Transient morphological features of identified ganglion cells in living fetal and neonatal retina

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Science  31 Jul 1987:
Vol. 237, Issue 4814, pp. 522-525
DOI: 10.1126/science.3603038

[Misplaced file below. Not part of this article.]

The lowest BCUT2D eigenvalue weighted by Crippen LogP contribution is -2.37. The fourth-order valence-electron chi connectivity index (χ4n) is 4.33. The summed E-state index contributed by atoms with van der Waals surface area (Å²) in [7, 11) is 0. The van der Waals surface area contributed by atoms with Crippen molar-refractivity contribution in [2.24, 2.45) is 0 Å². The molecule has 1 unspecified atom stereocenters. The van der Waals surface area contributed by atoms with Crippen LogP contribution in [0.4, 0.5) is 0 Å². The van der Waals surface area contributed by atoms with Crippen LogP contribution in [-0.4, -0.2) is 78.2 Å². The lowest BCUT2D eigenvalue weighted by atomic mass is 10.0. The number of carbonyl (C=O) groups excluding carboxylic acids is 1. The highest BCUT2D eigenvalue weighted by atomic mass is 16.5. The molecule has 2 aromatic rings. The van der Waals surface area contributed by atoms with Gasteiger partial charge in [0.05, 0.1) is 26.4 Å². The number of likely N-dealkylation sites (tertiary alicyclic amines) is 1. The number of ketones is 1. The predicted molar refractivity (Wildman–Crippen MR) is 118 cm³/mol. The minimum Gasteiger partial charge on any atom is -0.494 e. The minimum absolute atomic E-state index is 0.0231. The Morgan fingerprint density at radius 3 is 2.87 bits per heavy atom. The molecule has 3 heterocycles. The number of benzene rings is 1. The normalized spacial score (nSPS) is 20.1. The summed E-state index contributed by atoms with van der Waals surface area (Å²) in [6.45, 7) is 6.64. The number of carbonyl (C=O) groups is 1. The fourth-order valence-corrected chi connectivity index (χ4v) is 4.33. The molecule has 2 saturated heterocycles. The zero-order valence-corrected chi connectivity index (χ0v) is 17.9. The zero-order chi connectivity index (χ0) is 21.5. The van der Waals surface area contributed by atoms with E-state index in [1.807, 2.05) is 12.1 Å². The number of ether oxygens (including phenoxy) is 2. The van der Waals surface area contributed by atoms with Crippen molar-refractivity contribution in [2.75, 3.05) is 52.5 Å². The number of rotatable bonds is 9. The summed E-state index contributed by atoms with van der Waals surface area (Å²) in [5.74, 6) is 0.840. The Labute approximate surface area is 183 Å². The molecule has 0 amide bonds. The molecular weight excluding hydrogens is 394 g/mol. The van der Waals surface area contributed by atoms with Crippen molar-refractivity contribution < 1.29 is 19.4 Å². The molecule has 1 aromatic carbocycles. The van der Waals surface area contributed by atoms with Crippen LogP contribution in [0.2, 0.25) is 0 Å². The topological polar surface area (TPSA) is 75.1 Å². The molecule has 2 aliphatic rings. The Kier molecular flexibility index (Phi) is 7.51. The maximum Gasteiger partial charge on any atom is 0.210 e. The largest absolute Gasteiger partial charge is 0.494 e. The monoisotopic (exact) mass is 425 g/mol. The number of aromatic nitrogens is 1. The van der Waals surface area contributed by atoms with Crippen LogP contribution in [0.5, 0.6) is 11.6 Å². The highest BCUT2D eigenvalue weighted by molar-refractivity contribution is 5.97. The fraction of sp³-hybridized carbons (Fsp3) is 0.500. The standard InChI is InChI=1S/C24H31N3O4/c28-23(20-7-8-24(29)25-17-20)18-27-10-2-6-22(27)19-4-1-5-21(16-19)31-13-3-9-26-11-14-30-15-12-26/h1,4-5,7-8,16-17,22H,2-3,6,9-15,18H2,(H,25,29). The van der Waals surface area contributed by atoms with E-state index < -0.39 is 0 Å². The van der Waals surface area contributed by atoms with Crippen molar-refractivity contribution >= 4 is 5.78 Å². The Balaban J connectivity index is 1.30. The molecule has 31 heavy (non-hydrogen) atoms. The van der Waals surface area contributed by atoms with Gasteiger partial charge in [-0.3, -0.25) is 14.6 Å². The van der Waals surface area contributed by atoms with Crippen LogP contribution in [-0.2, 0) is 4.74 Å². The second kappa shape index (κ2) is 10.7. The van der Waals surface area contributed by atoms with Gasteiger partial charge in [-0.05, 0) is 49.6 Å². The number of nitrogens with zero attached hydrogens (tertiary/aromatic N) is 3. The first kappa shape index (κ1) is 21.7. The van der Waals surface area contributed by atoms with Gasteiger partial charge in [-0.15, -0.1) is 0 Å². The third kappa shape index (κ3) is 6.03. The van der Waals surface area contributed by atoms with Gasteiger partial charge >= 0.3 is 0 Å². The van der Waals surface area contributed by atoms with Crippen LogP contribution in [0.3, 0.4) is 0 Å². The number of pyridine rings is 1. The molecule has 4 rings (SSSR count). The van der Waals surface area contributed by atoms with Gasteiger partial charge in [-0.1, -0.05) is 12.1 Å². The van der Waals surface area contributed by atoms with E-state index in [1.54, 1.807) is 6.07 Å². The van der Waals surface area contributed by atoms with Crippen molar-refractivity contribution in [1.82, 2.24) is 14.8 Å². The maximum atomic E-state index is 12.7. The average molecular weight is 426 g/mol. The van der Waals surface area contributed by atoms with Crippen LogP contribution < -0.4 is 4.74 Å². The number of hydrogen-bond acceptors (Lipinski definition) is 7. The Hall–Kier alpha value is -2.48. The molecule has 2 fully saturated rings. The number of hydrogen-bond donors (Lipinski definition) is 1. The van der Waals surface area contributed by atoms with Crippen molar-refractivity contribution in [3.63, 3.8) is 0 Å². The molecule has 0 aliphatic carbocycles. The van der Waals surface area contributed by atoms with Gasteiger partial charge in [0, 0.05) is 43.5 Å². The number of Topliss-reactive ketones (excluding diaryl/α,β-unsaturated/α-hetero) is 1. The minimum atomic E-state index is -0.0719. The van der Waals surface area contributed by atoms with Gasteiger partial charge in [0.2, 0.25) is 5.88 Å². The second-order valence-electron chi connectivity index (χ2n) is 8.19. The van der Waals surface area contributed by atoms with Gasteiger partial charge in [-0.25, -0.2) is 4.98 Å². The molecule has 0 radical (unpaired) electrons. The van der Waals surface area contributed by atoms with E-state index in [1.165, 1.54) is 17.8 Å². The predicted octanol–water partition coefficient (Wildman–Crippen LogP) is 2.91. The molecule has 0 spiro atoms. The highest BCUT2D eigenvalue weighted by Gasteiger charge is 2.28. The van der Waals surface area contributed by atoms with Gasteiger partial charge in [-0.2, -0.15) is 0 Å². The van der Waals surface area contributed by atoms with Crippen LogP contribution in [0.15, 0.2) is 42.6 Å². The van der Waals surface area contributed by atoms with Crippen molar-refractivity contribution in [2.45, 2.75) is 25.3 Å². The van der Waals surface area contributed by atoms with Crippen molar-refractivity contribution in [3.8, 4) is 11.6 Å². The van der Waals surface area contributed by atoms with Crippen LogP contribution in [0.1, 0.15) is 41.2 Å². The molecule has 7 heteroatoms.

The function and morphology of retinal ganglion cells in the adult mammalian visual system has been well studied, but little is known about how the adult state is achieved. To address this question, the morphological changes that retinal ganglion cells undergo during development were studied. Ganglion cells were first identified by retrograde labeling with rhodamine latex microspheres deposited in retinorecipient targets in fetal and early postnatal cats. The structure of ganglion cells was then revealed by intracellular injection of Lucifer yellow in living retinas removed and maintained in vitro. As early as 2 weeks before birth, a morphologically diverse assortment of ganglion cells is present, some of which resemble the alpha, beta, and gamma classes found in the adult. However, in contrast to the adult, developing ganglion cells exhibit several transient features, including excessive axonal and dendritic branching and exuberant somatic and dendritic spines. These morphological features indicate that there is a transient network of connectivity that could play an important role in the final determination of retinal ganglion cell form and function.

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